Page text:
In satisfying the pleading standard on a motion to dismiss, a plaintiff must allege in her complaint that she suffered an ascertainable loss, but need not provide evidence of the nature of the loss or the diminution in value as required in a summary judgment motion. Perkins v. DaimlerChrysler Corp., 383 N.J. Super. 99, 110-11 (App. Div. 2006). However, even despite this low threshold, a plaintiff cannot simply rely on broad, conclusory allegations in their pleadings and a court "need not countenance hypothetical or illusory losses or the wholly subjective expectations of a consumer." Arcand v. Brother Int'l Corp., 673 F. Supp. 2d 282, 300 (D.N.J. 2009); Franulovic v. Coca-Cola Co., No. 07-539, 2007 U.S. Dist. LEXIS 79732, *23 (D.N.J. Oct. 25, 2007) ("[Plaintiff's] conclusory statement that she and other consumers suffered an 'ascertainable loss' is insufficient."). At the very least on a motion to dismiss, "a consumer must be able to quantify or measure what loss he has suffered or will suffer as a result of the unlawful conduct." Arcand, 673 F. Supp. 2d at 300 (citing Perkins, 383 N.J. Super. at 106).

Here, Plaintiffs argue that the gift certificates purchased were less valuable to consumers without the applicable two-year New Jersey expiration date:

33. The gift certificates that Plaintiffs and other New Jersey consumers purchased from Defendant are less valuable than they would have been if they did not contain expiration provisions.

54. Plaintiff and those similarly situation suffered an ascertainable loss.

Ascertainable losses sustained by Plaintiff and those similarly situated include: the value of the Gift Certificate because the consumer fraud occurred at the point of sale; the diminution in value of the Gift Certificate due to the provisions on the Gift Certificate which violate New Jersey laws; and the amount by which the Gift Certificates could decrease in value due to unlawful expiration provisions.

Compl., ¶¶ 33, 54. Outside of mere recitation of the ascertainable loss element, Plaintiffs fail to supply any factual allegations purporting to show that such losses were not hypothetical or illusory or the wholly subjective expectations of a consumer. In fact, Plaintiffs do not allege that they attempted to use such certificates and were refused by a restaurant, that their certificates in fact had "expired," that certificates were destroyed or remained unused based on a false belief regarding the expiration date or that they suffered any other type of economic injury arising out of the purchase of these certificates. The pleadings lack any factual information as to how and why Plaintiffs have suffered any loss or diminution in value. Additionally, the pleadings are devoid of any facts which quantify or measure what loss was suffered. According to Plaintiffs' pleadings, any purchaser of Defendant's gift certificates experienced an ascertainable loss even if there was no actual economic loss and the customer received the full benefit of their gift certificate. While the pleading standard requires Plaintiffs to meet a low threshold, in this case, Plaintiffs have failed to articulate any ascertainable loss outside of using the term in their Complaint.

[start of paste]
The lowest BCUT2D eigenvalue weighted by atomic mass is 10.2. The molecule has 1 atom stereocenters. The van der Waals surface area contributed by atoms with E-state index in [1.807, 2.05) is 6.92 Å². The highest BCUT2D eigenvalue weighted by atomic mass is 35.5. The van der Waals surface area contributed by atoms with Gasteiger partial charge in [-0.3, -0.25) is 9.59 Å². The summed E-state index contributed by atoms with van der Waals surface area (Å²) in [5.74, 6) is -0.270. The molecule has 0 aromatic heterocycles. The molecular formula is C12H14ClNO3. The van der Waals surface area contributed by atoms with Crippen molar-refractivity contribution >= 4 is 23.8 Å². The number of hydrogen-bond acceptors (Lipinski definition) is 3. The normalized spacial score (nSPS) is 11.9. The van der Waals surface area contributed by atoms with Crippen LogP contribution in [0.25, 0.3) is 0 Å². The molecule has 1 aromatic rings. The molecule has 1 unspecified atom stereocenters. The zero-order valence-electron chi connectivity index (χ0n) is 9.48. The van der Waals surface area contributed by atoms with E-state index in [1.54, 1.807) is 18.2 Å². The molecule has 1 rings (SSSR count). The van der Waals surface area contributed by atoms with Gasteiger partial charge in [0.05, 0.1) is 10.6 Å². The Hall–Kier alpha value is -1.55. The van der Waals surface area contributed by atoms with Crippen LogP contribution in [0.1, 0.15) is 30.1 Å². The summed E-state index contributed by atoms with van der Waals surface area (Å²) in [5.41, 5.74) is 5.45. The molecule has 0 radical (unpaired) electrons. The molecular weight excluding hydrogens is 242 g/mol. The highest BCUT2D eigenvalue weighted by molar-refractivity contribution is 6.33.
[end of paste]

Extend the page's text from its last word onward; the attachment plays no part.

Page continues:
Notwithstanding Plaintiffs' broad and conclusory pleadings, the language on Defendant's gift certificate refutes any claim that customers suffered an ascertainable loss through a diminution in value. While the language "Expires one (1) year from date of issue, except in California and where otherwise provided by law" or "Void to the extent prohibited by law" may qualify as unlawful conduct under the GCA, such language places the customer on notice that the expiration date in New Jersey may not be one year. As such, consumers are placed on notice that the applicable New Jersey law would govern and hence a two year expiration date would be enforced. Therefore, Plaintiffs have not shown that any alleged loss is ascertainable.

Since Ashcroft requires a court to distinguish factual contentions from "[t]hreadbare recitals of the elements of a cause of action, supported by mere conclusory statements" and dismiss a pleading unless it "contain[s] sufficient factual matter... to 'state a claim to relief that is plausible on its face,'" the Court finds that Plaintiffs have failed to set forth either out of pocket losses or demonstrate loss of value sufficient to satisfy the ascertainable loss requirement under the CFA and GCA. See Ashcroft, 129 S.Ct. at 1949. As such, Plaintiffs have failed to show a cause of action under CFA and GCA.

ii. New Jersey Truth-in-Consumer Contract, Warranty and Notice Act